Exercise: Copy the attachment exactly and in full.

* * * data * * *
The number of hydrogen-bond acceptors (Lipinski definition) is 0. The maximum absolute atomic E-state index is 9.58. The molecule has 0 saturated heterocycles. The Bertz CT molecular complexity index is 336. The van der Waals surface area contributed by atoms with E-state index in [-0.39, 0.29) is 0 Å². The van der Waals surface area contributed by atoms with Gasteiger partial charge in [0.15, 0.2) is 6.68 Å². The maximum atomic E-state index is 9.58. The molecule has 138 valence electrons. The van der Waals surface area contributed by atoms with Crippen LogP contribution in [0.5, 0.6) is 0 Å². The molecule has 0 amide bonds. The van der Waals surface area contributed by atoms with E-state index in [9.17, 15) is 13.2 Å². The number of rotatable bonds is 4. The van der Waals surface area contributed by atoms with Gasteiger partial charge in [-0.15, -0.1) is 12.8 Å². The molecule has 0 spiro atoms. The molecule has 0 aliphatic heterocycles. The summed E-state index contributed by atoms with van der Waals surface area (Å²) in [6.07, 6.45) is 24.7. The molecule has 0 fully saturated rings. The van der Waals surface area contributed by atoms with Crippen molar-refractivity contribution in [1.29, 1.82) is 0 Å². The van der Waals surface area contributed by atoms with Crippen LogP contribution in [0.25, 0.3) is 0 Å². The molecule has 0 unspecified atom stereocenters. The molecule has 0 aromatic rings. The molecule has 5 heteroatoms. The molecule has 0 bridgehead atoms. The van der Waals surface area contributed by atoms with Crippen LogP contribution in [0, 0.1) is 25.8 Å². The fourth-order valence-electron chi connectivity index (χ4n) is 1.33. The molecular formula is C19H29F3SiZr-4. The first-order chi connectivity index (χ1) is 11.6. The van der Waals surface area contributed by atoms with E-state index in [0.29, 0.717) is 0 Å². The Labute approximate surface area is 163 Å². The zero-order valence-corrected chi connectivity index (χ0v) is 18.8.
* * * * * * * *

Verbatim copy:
The number of hydrogen-bond acceptors (Lipinski definition) is 0. The maximum absolute atomic E-state index is 9.58. The molecule has 0 saturated heterocycles. The Bertz CT molecular complexity index is 336. The van der Waals surface area contributed by atoms with E-state index in [-0.39, 0.29) is 0 Å². The van der Waals surface area contributed by atoms with Gasteiger partial charge in [0.15, 0.2) is 6.68 Å². The maximum atomic E-state index is 9.58. The molecule has 138 valence electrons. The van der Waals surface area contributed by atoms with Crippen LogP contribution in [0.5, 0.6) is 0 Å². The molecule has 0 amide bonds. The van der Waals surface area contributed by atoms with E-state index in [9.17, 15) is 13.2 Å². The number of rotatable bonds is 4. The van der Waals surface area contributed by atoms with Gasteiger partial charge in [-0.15, -0.1) is 12.8 Å². The molecule has 0 spiro atoms. The molecule has 0 aliphatic heterocycles. The summed E-state index contributed by atoms with van der Waals surface area (Å²) in [6.07, 6.45) is 24.7. The molecule has 0 fully saturated rings. The van der Waals surface area contributed by atoms with Crippen molar-refractivity contribution in [1.29, 1.82) is 0 Å². The van der Waals surface area contributed by atoms with Crippen LogP contribution in [0.25, 0.3) is 0 Å². The molecule has 0 unspecified atom stereocenters. The molecule has 0 aromatic rings. The molecule has 5 heteroatoms. The molecule has 0 bridgehead atoms. The van der Waals surface area contributed by atoms with Crippen LogP contribution in [0, 0.1) is 25.8 Å². The fourth-order valence-electron chi connectivity index (χ4n) is 1.33. The molecular formula is C19H29F3SiZr-4. The first-order chi connectivity index (χ1) is 11.6. The van der Waals surface area contributed by atoms with E-state index in [0.29, 0.717) is 0 Å². The Labute approximate surface area is 163 Å². The zero-order valence-corrected chi connectivity index (χ0v) is 18.8.